Columbia Students Arrested During Wall Street Protest
Written by Bwog Staff
Earlier today, police arrested protesters, including several Columbia students, at the Occupy Wall Street demonstration. Some reports say 60 arrests were made, but Columbians at the scene tell us the arrest count has reached 96. Bwog has learned that two seniors are still detained. According to Gothamist, tensions with NYPD escalated today as about 1,000 protestors gathered and marched towards Union Square.
A self-proclaimed leaderless resistance movement, Occupy Wall Street aims claims to represent the “99% that will no longer tolerate the greed and and corruption of the 1%”. The protests are based on Wall St to target what they see as the American financial system’s favoritism of the rich at the expense of others. There has been criticism of the protestors’ lack of coherence and articulation of specific aims. The Times called it a “ noble but fractured and airy movement of rightly frustrated young people.” Naturally, they’ve taken to twitter, and adopted the hashtag #occupywallstreet as a sort of unofficial slogan. They’re tweeting away!
Update (4:56pm) : We just spoke with Klein, and two other Columbia students who are down at the protests, Alexandra Afifi and Layan Fuleihan. All three are CC’12. They have been at the sit-in on and off since it began last Saturday, and report that today has drawn the most people they’ve seen yet.
The slew of arrests was precipitated by a march from Zuccotti Park, their base of operations, to Union Square. “The whole time the cops were trying to divert us but we managed to stay on the street the entire time. All the pedestrians were involved and seemed very supportive,” Klein said. NYPD were closely monitoring the march, but when the protestors reached Union Square, cops confronted them with large orange plastic nets, attempting to divide up the march, and divert the protestors in different directions. Many of those caught in the nets were arrested. Afifi described the particular arrests as “really arbitrary.” She said that they were not doing anything differently from the hundreds of other people: “We chanting in the same way, holding the same signs.” She added that all the arrests were made on the sidewalk, which is technically public property.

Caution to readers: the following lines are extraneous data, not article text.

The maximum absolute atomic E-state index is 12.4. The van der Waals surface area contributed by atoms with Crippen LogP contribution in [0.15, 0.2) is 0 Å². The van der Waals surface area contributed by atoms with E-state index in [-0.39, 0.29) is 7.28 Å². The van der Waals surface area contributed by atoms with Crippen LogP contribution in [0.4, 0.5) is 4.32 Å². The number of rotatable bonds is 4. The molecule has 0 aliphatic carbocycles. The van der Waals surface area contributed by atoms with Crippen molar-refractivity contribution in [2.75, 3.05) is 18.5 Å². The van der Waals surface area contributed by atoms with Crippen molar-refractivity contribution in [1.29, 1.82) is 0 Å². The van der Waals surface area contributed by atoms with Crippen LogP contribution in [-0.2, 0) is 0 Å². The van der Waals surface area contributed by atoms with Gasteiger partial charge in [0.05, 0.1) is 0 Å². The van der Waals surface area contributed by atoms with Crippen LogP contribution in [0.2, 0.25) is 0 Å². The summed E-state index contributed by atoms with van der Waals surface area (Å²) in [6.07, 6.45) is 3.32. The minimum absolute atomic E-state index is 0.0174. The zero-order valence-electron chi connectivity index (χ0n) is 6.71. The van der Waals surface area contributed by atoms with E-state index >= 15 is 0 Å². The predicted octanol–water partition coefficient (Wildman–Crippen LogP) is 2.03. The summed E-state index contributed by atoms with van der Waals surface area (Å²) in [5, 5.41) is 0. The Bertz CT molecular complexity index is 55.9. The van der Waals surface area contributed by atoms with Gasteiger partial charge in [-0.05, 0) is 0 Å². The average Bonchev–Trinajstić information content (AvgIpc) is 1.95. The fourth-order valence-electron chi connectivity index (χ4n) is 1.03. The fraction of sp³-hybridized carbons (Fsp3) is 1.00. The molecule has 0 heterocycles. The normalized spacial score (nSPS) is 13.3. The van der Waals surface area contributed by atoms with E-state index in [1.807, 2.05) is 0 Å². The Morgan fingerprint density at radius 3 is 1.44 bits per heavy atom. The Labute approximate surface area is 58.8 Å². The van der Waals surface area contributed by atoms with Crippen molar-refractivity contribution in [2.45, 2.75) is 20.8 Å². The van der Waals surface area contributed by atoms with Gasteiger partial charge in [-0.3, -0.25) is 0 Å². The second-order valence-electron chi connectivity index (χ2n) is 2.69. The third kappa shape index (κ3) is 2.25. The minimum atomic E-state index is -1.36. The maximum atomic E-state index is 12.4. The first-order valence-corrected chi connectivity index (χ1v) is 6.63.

Klein believes this is a major turning point in the demonstration. Many new demonstrators showed up today, and pedestrians and locals became more involved and supportive. It also marked a shift in the nature of police actions. Arrests over the past few days have been relatively infrequent, and largely peaceful, albeit arbitrary. Layan said she’d seen people arrested for drawing on the sidewalk with chalk, for holding umbrellas, and for trying to screen their faces from the police cameras that are constantly filming the protestors.
Today, marchers were singled out and tackled to the ground. Some, including kids in high school, were hit with pepper spray and were visibly in severe pain. All those involved have emphasized how peaceful the march was. “I didn’t see any provocation from any protestor at all,” Layan added.
Klein encouraged other students to get involved: “This movement really needs support. It would be great to get a lot of Columbia students down here. The more it grows the more everyone’s voice will be heard.” All three students are planning to stay at Zuccotti Park until they find out what’s happened to their friends. Right now the arrested protestors, who fill up two vans and a bus, are being driven around the city because they have no place to put them. “I’ve stayed two nights,” Afifi said. “I’ll definitely stay the night here if I don’t hear anything.”
Update (5:10pm) : One of the arrested students still has his phone. He believes he will be detained for a few days, but will need a lawyer, and reports that the other student was hurt during his arrest.
Update (Sep. 25, 1:42pm) : We just spoke to Klein again, who told us that the other two detained Columbia students were released last night with disorderly conduct charges. Most other detainees held with the students were released as well—Klein also mentioned that apparently there were a lot of bystanders that were arrested along with the protesters, but they too were subsequently released.